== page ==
On Illegal Immigration

by Rabbi Philip Lefkowitz

I have no expertise on the subject of illegal immigration except perhaps one - the moral issue. No doubt there are monetary, political, as well as assimilation and cultural issues that are part of this problem. However, for me the basic moral underpinnings are the most important. To provide individuals with rewards for violation of our country’s laws sets a terrible precedent for our legal system, the results of which will no doubt be tragic. For an individual to waive the banner of human rights simply for self-aggrandizement and not be confronted by others is a tragedy.

We are not dealing with poverty stricken individuals who are daily watching their children succumb to malnutrition. Mexico has yet to appeal to the United States for emergency food and aid to care for a starving population. Were this the case, my sense of morality would prompt me to advocate providing all that is required to alleviate the suffering of the Mexican people. And while I’m confident life for the average Mexican citizen is not as comfortable as it is for the average American citizen, a reality that equally applies to citizens of most other countries across the globe as well, those who do cross the border illegally from Mexico utilizing the services of “coyotes”, do pay these dealers in human cargo considerable sums of money for that passage.

I am a graduate of the New York City Public School system. I was taught that to be part of a free and democratic society, to enjoy the privileges of citizenship, you must not only respect the law but uphold the law and, when necessary, place your life at risk to protect the freedoms that very law affords yourself and your loved ones. My classmates and I were taught that illegal behavior is anti-social and therefore not to be rewarded but rather punished as it impinges upon the rights of others and contributes to the decline of society as a whole. I suspect millions upon millions of Americans were taught this same fundamental principle of our American civilization. It finds its roots in the very bedrock of our American moral code, the Judeo-Christian ethic. Our Jewish Sages stated it succinctly in the Talmud, “The law of the land is the law.”

Most members of my Congregation are legal immigrants from the former Soviet Union. They treasure their American citizenship when, after a number of years in this country, they finally attain it. On the average they waited five to ten years before they could immigrate to the United States. Government persecution of adherents of the Jewish religion in the former Soviet Union meant that each day they waited presented the possibility of imprisonment, exile to the Gulag or worse. Beginning the emigration process put an individual in harm’s way. Survivors of the European Holocaust, individuals who took up arms to fight Nazi Germany and its allies as members of the Soviet armed forces, a good many battle scared heroes and heroines of World War II, they were nevertheless compelled to leave the Soviet Union to secure their human rights here in the United States.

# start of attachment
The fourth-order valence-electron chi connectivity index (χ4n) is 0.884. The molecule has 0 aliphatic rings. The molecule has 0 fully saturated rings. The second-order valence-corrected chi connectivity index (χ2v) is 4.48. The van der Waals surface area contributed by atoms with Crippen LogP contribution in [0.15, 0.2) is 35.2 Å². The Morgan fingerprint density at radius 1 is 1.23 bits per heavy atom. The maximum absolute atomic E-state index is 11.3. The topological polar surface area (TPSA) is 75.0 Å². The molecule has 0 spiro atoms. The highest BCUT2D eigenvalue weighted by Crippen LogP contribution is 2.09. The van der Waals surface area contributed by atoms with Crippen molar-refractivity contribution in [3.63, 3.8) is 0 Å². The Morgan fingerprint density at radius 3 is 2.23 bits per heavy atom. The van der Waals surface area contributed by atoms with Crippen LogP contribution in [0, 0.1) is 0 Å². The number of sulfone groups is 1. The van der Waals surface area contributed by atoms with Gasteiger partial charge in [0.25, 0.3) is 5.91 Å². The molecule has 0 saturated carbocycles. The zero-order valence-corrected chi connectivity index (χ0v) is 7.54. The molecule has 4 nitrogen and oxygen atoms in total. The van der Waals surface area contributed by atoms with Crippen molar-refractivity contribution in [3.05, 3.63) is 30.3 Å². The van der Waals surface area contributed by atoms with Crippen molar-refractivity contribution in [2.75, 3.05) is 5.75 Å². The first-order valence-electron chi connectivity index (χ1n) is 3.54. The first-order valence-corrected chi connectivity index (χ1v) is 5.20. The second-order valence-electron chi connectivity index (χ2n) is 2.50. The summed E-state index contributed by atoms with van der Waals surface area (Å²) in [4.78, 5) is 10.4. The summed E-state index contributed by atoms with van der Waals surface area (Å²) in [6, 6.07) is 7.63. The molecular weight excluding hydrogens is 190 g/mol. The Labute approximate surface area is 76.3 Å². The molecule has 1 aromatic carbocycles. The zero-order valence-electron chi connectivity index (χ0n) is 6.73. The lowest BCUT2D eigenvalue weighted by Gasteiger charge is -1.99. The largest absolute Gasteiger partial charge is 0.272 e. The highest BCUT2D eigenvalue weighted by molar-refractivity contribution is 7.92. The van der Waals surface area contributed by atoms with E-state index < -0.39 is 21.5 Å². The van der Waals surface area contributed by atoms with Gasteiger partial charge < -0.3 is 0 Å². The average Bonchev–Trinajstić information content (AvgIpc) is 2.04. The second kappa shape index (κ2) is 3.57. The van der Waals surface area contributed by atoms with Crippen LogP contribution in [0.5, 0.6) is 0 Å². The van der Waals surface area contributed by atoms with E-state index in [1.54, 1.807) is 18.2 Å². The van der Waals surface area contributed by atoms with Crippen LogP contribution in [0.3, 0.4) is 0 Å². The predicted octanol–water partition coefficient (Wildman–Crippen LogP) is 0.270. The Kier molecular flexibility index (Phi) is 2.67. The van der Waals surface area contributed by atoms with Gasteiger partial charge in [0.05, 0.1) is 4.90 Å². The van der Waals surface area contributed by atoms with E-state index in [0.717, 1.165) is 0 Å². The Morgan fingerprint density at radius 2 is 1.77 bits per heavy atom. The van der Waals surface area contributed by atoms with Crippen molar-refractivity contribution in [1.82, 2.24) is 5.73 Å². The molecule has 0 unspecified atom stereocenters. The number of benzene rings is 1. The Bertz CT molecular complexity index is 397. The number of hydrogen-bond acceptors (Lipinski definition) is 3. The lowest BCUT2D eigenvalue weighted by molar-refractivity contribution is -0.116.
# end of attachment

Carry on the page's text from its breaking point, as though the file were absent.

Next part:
I discussed the illegal immigration problem with them. Their general response was the same. If someone comes to the United States illegally, knowingly violating American law, why would anyone expect this same person to then respect the laws of the United States? After all, he wasn’t persecuted in Mexico. He simply is unwilling to exercise his responsibility of citizenship in his homeland, seeking a better life for himself elsewhere. He came to the United States selfishly motivated to improve his own economic situation, completely ignoring the general economic problems of his fellow citizens in Mexico and the laws of the United States.

One cannot help but draw a comparison between illegal immigrants from Mexico and the hundreds of thousands in Darfur currently facing what can only be described as a modern day Holocaust, physically unable, as they cannot swim or raft across the Atlantic ocean nor purchase illegal passage, to cross our border for asylum literally to save their lives and the lives of their families. When members of the Latino community in Chicago mounted a major rally on behalf of the “human rights” of illegal immigrants a while ago, that very same day but blocks from their rally was another rally on behalf of the untold numbers of suffering individuals in Darfur. The Darfur rally began about the time the immigrant rally ended. Yet shockingly, few, if any, individuals attending the immigrant rally, felt it important to stand up for those in Darfur! This indifference to the human rights of others seems to indicate that the so called “human rights” issue of illegal immigrants is but a smoke screen for self aggrandizement. One must ask why the organizers of the immigrant rally, as well as its participants, were not motivated by their passion for human rights to ensure that the tens of thousands attending their rally at its completion walked but a few blocks to stand up for the human rights of those in Darfur; for those being murdered, tortured, maimed and raped?

By their disdain for our law, by their selfishness in not seeking economic relief for themselves and their countrymen at home through the democratic process by assuming their responsibility of citizenship and by their demonstrated indifference to the suffering of others, they do not merit accommodation. Rather, we should enforce our current laws as best we can and hopefully through strengthening our borders curtail their further violation. By denying illegal immigrants accommodation they may come to realize that it would be in their best interest, appropriate and above all, the moral imperative in this situation to return to Mexico and accept their responsibility of citizenship working toward the improvement of the quality of life in their homeland for themselves and their fellow citizens.